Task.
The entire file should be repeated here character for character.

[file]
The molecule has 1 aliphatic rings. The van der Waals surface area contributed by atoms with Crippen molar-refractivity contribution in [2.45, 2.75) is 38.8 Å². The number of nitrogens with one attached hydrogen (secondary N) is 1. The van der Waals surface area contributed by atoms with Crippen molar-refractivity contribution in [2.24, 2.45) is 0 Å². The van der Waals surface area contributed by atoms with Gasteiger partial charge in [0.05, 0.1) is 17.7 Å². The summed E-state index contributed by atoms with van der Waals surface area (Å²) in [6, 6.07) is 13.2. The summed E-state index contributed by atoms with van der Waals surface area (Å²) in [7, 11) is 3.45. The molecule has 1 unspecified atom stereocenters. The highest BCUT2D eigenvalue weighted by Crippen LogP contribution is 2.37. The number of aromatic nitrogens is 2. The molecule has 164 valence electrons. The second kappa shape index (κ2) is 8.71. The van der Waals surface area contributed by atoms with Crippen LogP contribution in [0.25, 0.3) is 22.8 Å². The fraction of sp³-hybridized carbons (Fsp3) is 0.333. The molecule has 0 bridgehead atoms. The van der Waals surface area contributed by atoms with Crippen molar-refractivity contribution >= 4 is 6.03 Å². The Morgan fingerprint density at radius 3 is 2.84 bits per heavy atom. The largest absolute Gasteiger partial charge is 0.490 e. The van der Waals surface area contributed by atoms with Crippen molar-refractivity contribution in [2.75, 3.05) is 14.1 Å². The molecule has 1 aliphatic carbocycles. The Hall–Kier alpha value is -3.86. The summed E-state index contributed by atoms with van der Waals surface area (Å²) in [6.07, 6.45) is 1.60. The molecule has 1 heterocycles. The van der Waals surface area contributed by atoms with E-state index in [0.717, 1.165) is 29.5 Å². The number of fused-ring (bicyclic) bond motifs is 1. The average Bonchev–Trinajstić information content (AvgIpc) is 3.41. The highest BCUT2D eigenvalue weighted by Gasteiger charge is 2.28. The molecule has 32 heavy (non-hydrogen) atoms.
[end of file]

The molecule has 1 aliphatic rings. The van der Waals surface area contributed by atoms with Crippen molar-refractivity contribution in [2.45, 2.75) is 38.8 Å². The number of nitrogens with one attached hydrogen (secondary N) is 1. The van der Waals surface area contributed by atoms with Crippen molar-refractivity contribution in [2.24, 2.45) is 0 Å². The van der Waals surface area contributed by atoms with Gasteiger partial charge in [0.05, 0.1) is 17.7 Å². The summed E-state index contributed by atoms with van der Waals surface area (Å²) in [6, 6.07) is 13.2. The summed E-state index contributed by atoms with van der Waals surface area (Å²) in [7, 11) is 3.45. The molecule has 1 unspecified atom stereocenters. The highest BCUT2D eigenvalue weighted by Crippen LogP contribution is 2.37. The number of aromatic nitrogens is 2. The molecule has 164 valence electrons. The second kappa shape index (κ2) is 8.71. The van der Waals surface area contributed by atoms with Crippen LogP contribution in [0.25, 0.3) is 22.8 Å². The fraction of sp³-hybridized carbons (Fsp3) is 0.333. The molecule has 0 bridgehead atoms. The van der Waals surface area contributed by atoms with Crippen molar-refractivity contribution >= 4 is 6.03 Å². The Morgan fingerprint density at radius 3 is 2.84 bits per heavy atom. The largest absolute Gasteiger partial charge is 0.490 e. The van der Waals surface area contributed by atoms with Crippen molar-refractivity contribution in [2.75, 3.05) is 14.1 Å². The molecule has 1 aliphatic carbocycles. The Hall–Kier alpha value is -3.86. The summed E-state index contributed by atoms with van der Waals surface area (Å²) in [6.07, 6.45) is 1.60. The molecule has 1 heterocycles. The van der Waals surface area contributed by atoms with E-state index in [0.717, 1.165) is 29.5 Å². The number of fused-ring (bicyclic) bond motifs is 1. The average Bonchev–Trinajstić information content (AvgIpc) is 3.41. The highest BCUT2D eigenvalue weighted by Gasteiger charge is 2.28. The molecule has 32 heavy (non-hydrogen) atoms.